In 1963, one of the key demands laid out by Dr. Martin Luther King and the organizers of the March on Washington was “a national minimum wage act that will give all Americans a decent standard of living.” According to the marchers’ platform, a minimum wage of at least $2.00 an hour would be needed.
Today, that $2.00 would translate into $15.49, adjusting for inflation.
Over half a century later, Americans like Ella Moton, a grandmother who works as a certified nursing assistant in Jersey City, are still fighting to realize the dream of a minimum wage that allows hard-working families to lift themselves out of poverty.
Despite working the past 15 years providing critical care to some of her communities’ most vulnerable residents, Ella makes just $11.59 an hour. She says that earning low pay forces families like hers to adapt to a way of life that many take for granted: “I can’t afford chicken, so I buy beans and rice instead. I don’t have money for the laundromat so I wash my clothes by hand at home. There are times when I’m not able to keep the electricity on and the food in my refrigerator spoils.”
Families like Ella’s have been waiting far too long for a raise. Indeed, progress over the past several decades to raise the minimum wage has been so bleak that the real value of our current $7.25 federal minimum wage is actually lower than it was when Dr. King spoke from the steps of the Lincoln Memorial.
Despite huge boosts in worker productivity and vast income gains by the richest 1 percent in recent years, millions of working Americans are living on the edge. According to Legal Services of New Jersey, here in the Garden State the number of residents in poverty is the highest it’s been in fifty years.
This is why it’s so exciting to witness the Fight for $15 movement capture the nation’s attention and lead to a cascade of victories — for millions of low-wage workers in New York and California, 35,000 home healthcare workers in Massachusetts, and 100,000 workers in Seattle who in 2014 were the first to show that winning a $15 minimum wage was possible.
It is remarkable how far, and how quickly, the national conversation has shifted. Fifteen dollars is no longer an unattainable goal, and we are closer than ever before to finally achieving this central piece of the Civil Rights Movement’s economic agenda.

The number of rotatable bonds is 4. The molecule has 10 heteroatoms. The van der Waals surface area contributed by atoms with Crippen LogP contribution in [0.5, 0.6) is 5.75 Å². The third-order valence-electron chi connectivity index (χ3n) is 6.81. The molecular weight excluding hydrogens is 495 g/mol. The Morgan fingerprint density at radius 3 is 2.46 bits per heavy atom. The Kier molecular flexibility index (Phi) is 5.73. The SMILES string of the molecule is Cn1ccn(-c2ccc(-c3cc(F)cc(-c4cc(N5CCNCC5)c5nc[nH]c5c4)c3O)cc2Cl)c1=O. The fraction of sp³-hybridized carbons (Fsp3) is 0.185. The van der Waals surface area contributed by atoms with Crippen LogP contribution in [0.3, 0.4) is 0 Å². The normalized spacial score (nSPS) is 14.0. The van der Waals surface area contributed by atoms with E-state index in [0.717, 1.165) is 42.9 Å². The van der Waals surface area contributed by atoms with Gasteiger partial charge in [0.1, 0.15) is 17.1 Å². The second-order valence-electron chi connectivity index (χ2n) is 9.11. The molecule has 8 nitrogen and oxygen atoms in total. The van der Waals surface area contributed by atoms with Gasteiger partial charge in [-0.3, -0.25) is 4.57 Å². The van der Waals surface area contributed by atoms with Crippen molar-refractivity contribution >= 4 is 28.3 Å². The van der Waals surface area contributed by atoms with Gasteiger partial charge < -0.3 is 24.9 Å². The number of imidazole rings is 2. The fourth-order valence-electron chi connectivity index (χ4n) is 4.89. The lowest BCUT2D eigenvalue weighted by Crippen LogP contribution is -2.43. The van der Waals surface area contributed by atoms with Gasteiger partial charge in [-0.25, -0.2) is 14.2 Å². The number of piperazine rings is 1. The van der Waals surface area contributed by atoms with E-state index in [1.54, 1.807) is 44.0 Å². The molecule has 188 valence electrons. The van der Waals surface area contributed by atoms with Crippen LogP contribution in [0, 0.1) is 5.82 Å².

Contrary to the stereotype of teenagers being the ones who fill most low-wage jobs, the reality is that most minimum and low-wage work is performed by adults, typically women and disproportionately people of color. According to the Bureau of Labor Statistics (BLS), over half of workers earning at or below the federal minimum wage are over the age of 25, and 88 percent are high school graduates. A majority of African-Americans and 60 percent of Latinos make less than $15 an hour.
Here in New Jersey, more than a third of our workforce earns under $15. Yet in a state with such a high cost of living, a single parent with one child needs to make nearly $25 an hour just to cover the basic necessities.
Four of the top five occupations projected by the BLS to experience the most job growth over the next decade pay less than $15: personal care aides, home health aides, food prep and service workers, and retail salespersons. Our economy is doomed to be a low-wage economy with ever-rising poverty levels unless we transform such jobs into decent-paying employment.
Corporate lobbyists continue to hammer the narrative that raising wages across the board will jeopardize small businesses and cause layoffs for the very people the minimum wage is intended to help. But this argument is not borne out by evidence, nor by the recent experiences of Seattle, Los Angeles, and other cities that have not seen the sky fall as naysayers predicted.
Over 200 economists recently wrote a letter pointing out that “the weight of evidence from the extensive professional literature has, for decades, consistently found that no significant effects on employment opportunities result when the minimum wage rises in reasonable increments.” They conclude that a minimum wage of $15 an hour “will be an effective means of improving living standards for low-wage workers and their families and will help stabilize the economy. The costs to other groups in society will be modest and readily absorbed.”
Raising wages helps our economy by giving small businesses precisely what they need more of — customers with money to spend. Every worker given a raise is also a consumer with extra money to buy clothes, groceries, school supplies, and other goods that businesses sell.
Today there are few issues that New Jerseyans agree on more than raising our paltry $8.38 minimum wage. Thankfully, our state Senate and Assembly have heeded the call and passed a bill that will raise our minimum wage to $15 by 2021. All that’s needed now for history to be made is Gov. Chris Christie’s signature.
At a time when political partisanship is at an all-time high and serious debate too often deteriorates into political name-calling and gamesmanship, we can’t let this moment pass us by. The movement for a living wage has roots that go deep into our county’s history of struggle for civil rights and economic justice. As we celebrate the 52nd anniversary of the Civil Rights Act on July 2nd, there is no better way to honor the contributions and sacrifices of civil rights heroes than by winning the Fight for $15. Gov. Christie, it’s time to act.